Thursday, August 30, 2007

Supreme Court to Hear Aboriginal Claim of How Feds Dealt With Band Monies From Oil and Gas Revenues

The Supreme Court of Canada has allowed an Appeal on the Crown’s handling of oil and gas royalties paid to the Feds on behalf of the Pigeon Lake Reserve pursuant to Treaty 6. The issue is around common law trust obligation of the Crown for the control and management of the Band’s funds from oil and gas under Reserve lands.

This is going to be a case worth following!

Here is the Note from Eugene Meehan of the law firm of Lang Michener on the case:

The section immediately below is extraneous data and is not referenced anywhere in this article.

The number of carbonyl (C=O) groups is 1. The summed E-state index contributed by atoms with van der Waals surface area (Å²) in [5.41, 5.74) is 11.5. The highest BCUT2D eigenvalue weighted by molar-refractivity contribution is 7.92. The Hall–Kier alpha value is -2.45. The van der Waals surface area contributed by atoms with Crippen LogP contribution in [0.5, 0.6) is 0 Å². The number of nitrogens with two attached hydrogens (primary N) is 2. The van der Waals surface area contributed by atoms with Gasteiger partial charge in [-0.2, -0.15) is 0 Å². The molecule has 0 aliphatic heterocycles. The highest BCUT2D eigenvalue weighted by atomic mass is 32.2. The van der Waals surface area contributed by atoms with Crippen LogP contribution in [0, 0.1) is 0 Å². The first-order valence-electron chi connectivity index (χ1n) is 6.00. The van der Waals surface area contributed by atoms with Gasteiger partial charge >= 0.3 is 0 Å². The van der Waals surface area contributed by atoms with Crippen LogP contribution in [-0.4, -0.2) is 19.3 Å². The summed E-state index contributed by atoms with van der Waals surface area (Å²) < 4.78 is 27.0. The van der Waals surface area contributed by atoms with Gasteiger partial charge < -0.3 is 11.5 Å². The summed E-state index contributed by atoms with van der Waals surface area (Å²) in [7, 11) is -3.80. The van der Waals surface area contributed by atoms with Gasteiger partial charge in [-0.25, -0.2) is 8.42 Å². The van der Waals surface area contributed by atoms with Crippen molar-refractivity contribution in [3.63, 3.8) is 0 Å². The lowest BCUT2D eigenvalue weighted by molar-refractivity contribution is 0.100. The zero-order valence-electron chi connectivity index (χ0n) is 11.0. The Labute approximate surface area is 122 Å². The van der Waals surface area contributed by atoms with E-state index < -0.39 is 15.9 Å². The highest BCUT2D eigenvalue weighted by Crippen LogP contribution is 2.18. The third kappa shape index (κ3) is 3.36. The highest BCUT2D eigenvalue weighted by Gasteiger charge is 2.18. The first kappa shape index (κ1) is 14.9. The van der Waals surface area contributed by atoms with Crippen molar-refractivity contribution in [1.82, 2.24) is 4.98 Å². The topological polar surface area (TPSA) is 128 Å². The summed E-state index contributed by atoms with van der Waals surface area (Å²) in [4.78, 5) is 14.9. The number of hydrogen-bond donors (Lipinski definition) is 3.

The Applicants commenced an action against the Crown respecting its management of royalties and interest on those royalties from an oil and gas field underlying the Pigeon Lake Reserve. The Applicants submitted that the Crown breached trust obligations relating to the control and management of their monies. The action against the Crown was dismissed on the basis that the Crown met all of its obligations as trustee of the Applicants’ royalties. A majority of the Fed. C.A. dismissed the appeals. Issues here include: did the Treaty give rise to common law trust obligations; did the provisions of ss. 61 to 68 of the Indian Act and Orders-in-Council under s. 61(2) infringe or are inconsistent with the constitutionalized treaty rights of the Indian parties to Treaty No. 6; does s. 15 of the Charter protect only “personal rights” as distinct from collective or communal rights of First Nation members; what is the duty of the Crown to consult with First Nations.Chief Victor Buffalo, et al. v. Her Majesty the Queen in Right of Canada et al.(Fed. C.A., December 20, 2006) (31869) "with costs".